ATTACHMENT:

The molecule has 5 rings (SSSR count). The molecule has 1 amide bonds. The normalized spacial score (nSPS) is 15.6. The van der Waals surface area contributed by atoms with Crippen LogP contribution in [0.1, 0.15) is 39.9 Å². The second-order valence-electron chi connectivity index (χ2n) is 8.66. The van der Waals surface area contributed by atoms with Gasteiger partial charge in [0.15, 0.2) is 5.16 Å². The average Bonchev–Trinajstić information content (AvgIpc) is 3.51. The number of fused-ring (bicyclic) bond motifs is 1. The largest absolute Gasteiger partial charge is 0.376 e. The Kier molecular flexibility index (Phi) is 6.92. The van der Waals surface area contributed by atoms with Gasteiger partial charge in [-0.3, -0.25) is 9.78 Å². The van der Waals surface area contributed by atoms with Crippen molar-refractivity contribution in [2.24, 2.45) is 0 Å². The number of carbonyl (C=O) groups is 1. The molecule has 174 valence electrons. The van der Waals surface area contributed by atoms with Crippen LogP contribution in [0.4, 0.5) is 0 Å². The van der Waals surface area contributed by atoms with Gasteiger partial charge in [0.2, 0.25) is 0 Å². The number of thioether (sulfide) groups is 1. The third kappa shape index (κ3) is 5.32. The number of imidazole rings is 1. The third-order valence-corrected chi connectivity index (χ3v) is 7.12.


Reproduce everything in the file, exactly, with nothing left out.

The molecule has 5 rings (SSSR count). The molecule has 1 amide bonds. The normalized spacial score (nSPS) is 15.6. The van der Waals surface area contributed by atoms with Crippen LogP contribution in [0.1, 0.15) is 39.9 Å². The second-order valence-electron chi connectivity index (χ2n) is 8.66. The van der Waals surface area contributed by atoms with Gasteiger partial charge in [0.15, 0.2) is 5.16 Å². The average Bonchev–Trinajstić information content (AvgIpc) is 3.51. The number of fused-ring (bicyclic) bond motifs is 1. The largest absolute Gasteiger partial charge is 0.376 e. The Kier molecular flexibility index (Phi) is 6.92. The van der Waals surface area contributed by atoms with Gasteiger partial charge in [-0.3, -0.25) is 9.78 Å². The van der Waals surface area contributed by atoms with Crippen molar-refractivity contribution in [2.24, 2.45) is 0 Å². The number of carbonyl (C=O) groups is 1. The molecule has 174 valence electrons. The van der Waals surface area contributed by atoms with Crippen LogP contribution in [0.4, 0.5) is 0 Å². The van der Waals surface area contributed by atoms with Gasteiger partial charge in [0.2, 0.25) is 0 Å². The number of thioether (sulfide) groups is 1. The third kappa shape index (κ3) is 5.32. The number of imidazole rings is 1. The third-order valence-corrected chi connectivity index (χ3v) is 7.12.